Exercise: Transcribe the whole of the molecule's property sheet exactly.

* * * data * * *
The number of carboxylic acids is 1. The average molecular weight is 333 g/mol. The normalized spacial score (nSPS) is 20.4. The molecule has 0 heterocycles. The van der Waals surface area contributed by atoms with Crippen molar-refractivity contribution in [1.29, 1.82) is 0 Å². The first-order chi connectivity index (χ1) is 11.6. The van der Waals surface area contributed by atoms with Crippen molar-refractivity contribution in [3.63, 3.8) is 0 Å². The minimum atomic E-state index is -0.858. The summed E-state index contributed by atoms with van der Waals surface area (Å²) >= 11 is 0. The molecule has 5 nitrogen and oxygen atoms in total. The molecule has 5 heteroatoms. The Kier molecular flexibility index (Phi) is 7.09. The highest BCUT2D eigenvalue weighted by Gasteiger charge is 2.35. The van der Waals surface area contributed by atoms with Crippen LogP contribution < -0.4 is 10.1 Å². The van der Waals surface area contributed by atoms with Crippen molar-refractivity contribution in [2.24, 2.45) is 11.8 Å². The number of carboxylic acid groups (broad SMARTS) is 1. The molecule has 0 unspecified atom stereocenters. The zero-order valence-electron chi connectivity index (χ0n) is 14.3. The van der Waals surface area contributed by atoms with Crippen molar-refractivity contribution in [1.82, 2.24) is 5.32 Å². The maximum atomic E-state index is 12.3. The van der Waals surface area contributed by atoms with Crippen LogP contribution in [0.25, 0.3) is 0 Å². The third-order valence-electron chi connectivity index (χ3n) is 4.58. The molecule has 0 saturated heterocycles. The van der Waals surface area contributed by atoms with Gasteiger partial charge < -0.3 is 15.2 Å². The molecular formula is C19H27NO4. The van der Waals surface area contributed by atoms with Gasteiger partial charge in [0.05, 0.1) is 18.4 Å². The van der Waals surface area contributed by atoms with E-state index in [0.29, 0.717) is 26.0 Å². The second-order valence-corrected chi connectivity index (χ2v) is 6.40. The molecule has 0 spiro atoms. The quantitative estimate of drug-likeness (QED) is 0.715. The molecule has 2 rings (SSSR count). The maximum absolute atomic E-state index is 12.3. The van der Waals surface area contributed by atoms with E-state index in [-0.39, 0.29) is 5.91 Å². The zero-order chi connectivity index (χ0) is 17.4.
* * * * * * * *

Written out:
The number of carboxylic acids is 1. The average molecular weight is 333 g/mol. The normalized spacial score (nSPS) is 20.4. The molecule has 0 heterocycles. The van der Waals surface area contributed by atoms with Crippen molar-refractivity contribution in [1.29, 1.82) is 0 Å². The first-order chi connectivity index (χ1) is 11.6. The van der Waals surface area contributed by atoms with Crippen molar-refractivity contribution in [3.63, 3.8) is 0 Å². The minimum atomic E-state index is -0.858. The summed E-state index contributed by atoms with van der Waals surface area (Å²) >= 11 is 0. The molecule has 5 nitrogen and oxygen atoms in total. The molecule has 5 heteroatoms. The Kier molecular flexibility index (Phi) is 7.09. The highest BCUT2D eigenvalue weighted by Gasteiger charge is 2.35. The van der Waals surface area contributed by atoms with Crippen LogP contribution < -0.4 is 10.1 Å². The van der Waals surface area contributed by atoms with Crippen molar-refractivity contribution in [2.24, 2.45) is 11.8 Å². The number of carboxylic acid groups (broad SMARTS) is 1. The molecule has 0 unspecified atom stereocenters. The zero-order valence-electron chi connectivity index (χ0n) is 14.3. The van der Waals surface area contributed by atoms with Crippen molar-refractivity contribution in [1.82, 2.24) is 5.32 Å². The maximum atomic E-state index is 12.3. The van der Waals surface area contributed by atoms with Crippen LogP contribution in [0.25, 0.3) is 0 Å². The third-order valence-electron chi connectivity index (χ3n) is 4.58. The molecule has 0 saturated heterocycles. The van der Waals surface area contributed by atoms with Gasteiger partial charge < -0.3 is 15.2 Å². The molecular formula is C19H27NO4. The van der Waals surface area contributed by atoms with Gasteiger partial charge in [0.05, 0.1) is 18.4 Å². The van der Waals surface area contributed by atoms with E-state index in [0.29, 0.717) is 26.0 Å². The second-order valence-corrected chi connectivity index (χ2v) is 6.40. The molecule has 0 spiro atoms. The quantitative estimate of drug-likeness (QED) is 0.715. The molecule has 2 rings (SSSR count). The maximum absolute atomic E-state index is 12.3. The van der Waals surface area contributed by atoms with E-state index in [-0.39, 0.29) is 5.91 Å². The zero-order chi connectivity index (χ0) is 17.4.